Thursday, August 24, 2006

Today’s Holy Grail: The perfect offering

In todays enterprise solutions world, what is the best offering? That is the latest grail quest that CEOs are on. There’s installed software, hosted software, outsourced services, outsourced support, on-demand software, upfront licensing, integration partners, value added services, etc, etc, etc.. Companies are trying to mix and match all these concepts to offer the perfect offering. Offerings have become more and more complex because of this. You can use installed software managed by yourself, but with outsourced support or even occasional outsourced services to help you through the bad times.


In this concoction of offerings, how important is the software? Well, it depends on the problem you’re trying to solve. If you’re trying to automate a process, say HR, then it’s very important that you have a software that has features to fit your processes and not a software that you have to fit your processes around. I recently heard that a leading daily in the middle east implemented SAP and used it as a publicity standpoint that they were now automated by SAP, however when someone called up and wanted to book advertising space 3 months in advance, they couldn’t do it. Why? Their software didn’t support it.
However if you’re trying to purchase analysis/intelligence/expertise based solutions, then the software isn’t as important. All you need is software that’s flexible enough so that when given to a few smart people, magic can be woven.


Firstly, when I mean services I don’t mean support services as in bugfixes, hot patches, feature developments, etc. I mean professional services like implementation, analysis, recommendations and the ability to provide expert opinions and strategies for your problems. These services tend to be ongoing in nature. How important are these services?

Again, if you’re automating a process, the services you’ll be most looking for is implementation and change management unless you take on that to do it yourself. It might also be worthwhile to tag on process redesign and such higher value services if you’re really looking for value add to your organization.
If you’re purchasing analysis/intelligence/expertise based solutions, you should be looking for such services and it may make more sense to invest in a solution that provides you with the end result rather than the software or the tools to perform it.


Support is the one thing that can differentiate predominantly software based offerings. They tend to produce that extra perception of value if your support has quick response and is able to provide a little more than what’s their domain of expertise. Support staff should be encouraged to move forward and understand the business more so that they may add more and more value to the client.

So having said all this, how does a company go about designing a perfect offering? Because in today’s world the design of the offering is more important than the design of the software or the expertise of the services. I’d say design your offering based on the business that you’re in. Higher the value, the more you should lean towards services. The more automation related the solution is the stronger your product functionality should be. A continually improving support organization will always lend value. Segment your market and ensure that you provide offerings that are affordable and relevant to all your target segments. We need to identify what is most important to what segments. To some segments the final business value added is what’s most important to them. Usually large companies that don’t really consider small software costs as a burden on their finances are that way. They need to see how your company is providing value and they’ll willingly give you more business. To some segments pricing and cash flow are most important since each IT purchase is a huge expense to their firms. You need to be flexible in your pricing and ongoing fees on such segments. To some segments speed of implementations are important because they go in with a specific objective to get the new solution up and running before some milestone.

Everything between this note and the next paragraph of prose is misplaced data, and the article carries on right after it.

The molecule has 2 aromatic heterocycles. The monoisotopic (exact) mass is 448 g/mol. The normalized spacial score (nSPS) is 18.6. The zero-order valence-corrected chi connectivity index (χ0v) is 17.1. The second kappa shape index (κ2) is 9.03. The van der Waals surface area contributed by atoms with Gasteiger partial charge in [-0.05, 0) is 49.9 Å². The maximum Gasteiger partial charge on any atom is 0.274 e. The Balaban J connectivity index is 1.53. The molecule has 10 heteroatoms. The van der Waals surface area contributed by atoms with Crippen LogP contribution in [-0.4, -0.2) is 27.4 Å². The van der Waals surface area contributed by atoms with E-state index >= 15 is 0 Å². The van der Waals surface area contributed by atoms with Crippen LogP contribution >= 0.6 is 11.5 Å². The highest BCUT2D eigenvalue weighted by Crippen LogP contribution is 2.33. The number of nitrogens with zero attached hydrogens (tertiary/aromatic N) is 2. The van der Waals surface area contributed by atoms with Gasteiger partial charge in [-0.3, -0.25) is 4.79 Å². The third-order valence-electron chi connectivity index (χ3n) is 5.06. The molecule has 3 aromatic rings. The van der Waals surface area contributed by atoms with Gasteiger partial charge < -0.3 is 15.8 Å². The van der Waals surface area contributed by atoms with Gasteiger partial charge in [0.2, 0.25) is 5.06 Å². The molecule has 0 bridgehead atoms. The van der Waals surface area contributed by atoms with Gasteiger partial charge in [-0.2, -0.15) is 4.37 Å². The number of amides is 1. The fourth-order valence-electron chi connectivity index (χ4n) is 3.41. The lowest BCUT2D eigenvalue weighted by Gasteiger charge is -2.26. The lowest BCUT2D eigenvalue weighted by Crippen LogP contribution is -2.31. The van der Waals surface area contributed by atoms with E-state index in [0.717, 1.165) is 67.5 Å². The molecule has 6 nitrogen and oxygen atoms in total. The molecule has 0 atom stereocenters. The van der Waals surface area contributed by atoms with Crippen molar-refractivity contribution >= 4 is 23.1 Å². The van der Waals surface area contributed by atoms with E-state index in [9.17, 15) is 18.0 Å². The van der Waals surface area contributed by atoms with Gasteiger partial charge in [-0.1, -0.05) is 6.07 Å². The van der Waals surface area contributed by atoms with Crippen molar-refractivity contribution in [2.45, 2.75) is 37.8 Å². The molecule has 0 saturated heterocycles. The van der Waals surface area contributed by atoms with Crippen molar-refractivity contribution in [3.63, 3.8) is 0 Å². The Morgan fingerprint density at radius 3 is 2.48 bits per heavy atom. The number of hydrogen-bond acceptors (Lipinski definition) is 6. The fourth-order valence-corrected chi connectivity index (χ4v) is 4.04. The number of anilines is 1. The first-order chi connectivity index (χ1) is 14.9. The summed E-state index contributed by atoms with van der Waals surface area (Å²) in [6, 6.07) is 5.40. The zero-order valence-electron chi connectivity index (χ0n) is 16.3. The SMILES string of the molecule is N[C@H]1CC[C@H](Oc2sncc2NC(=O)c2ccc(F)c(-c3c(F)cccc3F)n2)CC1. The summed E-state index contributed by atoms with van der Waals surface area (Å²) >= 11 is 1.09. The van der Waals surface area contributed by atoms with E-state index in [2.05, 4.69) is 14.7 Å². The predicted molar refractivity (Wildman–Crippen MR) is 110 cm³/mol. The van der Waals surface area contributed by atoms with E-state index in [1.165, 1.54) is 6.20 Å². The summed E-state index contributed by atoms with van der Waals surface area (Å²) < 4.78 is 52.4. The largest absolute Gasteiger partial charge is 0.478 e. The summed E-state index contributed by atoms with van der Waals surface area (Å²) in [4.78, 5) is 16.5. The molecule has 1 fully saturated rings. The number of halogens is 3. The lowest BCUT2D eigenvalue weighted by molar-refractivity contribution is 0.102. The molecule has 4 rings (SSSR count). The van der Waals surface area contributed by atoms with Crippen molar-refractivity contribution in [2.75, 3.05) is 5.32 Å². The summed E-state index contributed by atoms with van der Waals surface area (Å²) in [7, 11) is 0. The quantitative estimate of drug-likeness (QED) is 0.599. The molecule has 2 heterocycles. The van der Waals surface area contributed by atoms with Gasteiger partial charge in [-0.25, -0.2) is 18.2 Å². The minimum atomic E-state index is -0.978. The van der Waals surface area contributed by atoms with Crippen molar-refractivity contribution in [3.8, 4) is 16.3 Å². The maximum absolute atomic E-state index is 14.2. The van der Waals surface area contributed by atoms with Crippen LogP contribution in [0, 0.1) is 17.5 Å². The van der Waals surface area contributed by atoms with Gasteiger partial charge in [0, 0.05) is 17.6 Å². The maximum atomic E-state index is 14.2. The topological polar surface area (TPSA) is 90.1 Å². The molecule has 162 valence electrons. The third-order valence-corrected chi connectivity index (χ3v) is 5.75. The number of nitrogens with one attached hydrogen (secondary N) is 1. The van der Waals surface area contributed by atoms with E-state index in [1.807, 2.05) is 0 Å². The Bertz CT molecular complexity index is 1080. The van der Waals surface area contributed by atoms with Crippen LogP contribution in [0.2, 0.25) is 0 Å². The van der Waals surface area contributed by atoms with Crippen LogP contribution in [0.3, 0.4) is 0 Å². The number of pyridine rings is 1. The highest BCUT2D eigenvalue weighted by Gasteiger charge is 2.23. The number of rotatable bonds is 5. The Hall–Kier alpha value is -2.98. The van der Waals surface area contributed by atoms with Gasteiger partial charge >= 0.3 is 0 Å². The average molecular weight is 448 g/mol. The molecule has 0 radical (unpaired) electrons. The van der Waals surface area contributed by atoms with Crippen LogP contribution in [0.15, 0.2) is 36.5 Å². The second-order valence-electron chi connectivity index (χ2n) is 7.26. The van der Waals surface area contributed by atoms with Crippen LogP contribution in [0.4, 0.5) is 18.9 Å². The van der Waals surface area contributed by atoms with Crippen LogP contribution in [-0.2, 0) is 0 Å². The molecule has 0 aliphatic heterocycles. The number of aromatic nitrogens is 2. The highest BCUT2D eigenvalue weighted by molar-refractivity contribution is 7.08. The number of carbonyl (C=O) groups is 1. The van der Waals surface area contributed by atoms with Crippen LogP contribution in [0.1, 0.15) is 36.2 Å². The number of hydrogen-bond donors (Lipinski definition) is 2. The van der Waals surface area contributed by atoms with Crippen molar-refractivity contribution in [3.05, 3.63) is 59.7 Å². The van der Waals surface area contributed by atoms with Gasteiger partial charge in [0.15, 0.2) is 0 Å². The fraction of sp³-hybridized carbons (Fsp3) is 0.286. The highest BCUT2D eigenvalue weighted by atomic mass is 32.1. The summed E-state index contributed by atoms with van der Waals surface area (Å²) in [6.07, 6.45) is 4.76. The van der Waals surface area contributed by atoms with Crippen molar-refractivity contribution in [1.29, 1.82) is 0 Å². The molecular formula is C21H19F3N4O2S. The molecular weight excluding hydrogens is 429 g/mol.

It is quite a challenge developing the perfect offering, or maybe there’s another way out. Don’t create an offering. Create a set of guidelines on pricing/timelines/resource usage and train your sales people to weave a solution for each customer only keeping in mind that those guidelines are not violated. So create a specialized offering for each customer.

Whatever you do, never underestimate the customer. Today’s customer whether he/she’s buying a 5 rupee matchbox or a multi million dollar ERP solution is an intelligent and in the very least an informed customer. Do not try and convince him about value which doesn’t exist. Even if you get away with it at first, it’ll always come back to bite you.

Maximum City

Bombay.. or Mumbai.. No! Bombay!!... The city that I’m physically attracted to. That living, breathing (well coughing atleast) metropolis is more alive to me than Shah Rukh bloody Khan. It’s the city in which I’ve spent only six of my 24 or allegedly 33 years. Yet, that’s where I feel at home. Stuffed along with 6 others in 1 square metre of space in a local train on my way to Macdees to eat the angrej ka khaana, eating shejwaaan noodals on a roadside as a truck from Punjab sprays some of mere desh ki dharti on my plate, and peeing from the top of a cliff in the hills of Powai after a night of Whisky, vodka, rum, brandy and does-it-matter??

This is my city. Although, 20 million others feel exactly the same way, that feeling is not as overwhelming in any other city, not even Dubai where I spent most of my life. Anything is possible here. As Rahul Bose recently put it. Ho jayega saab.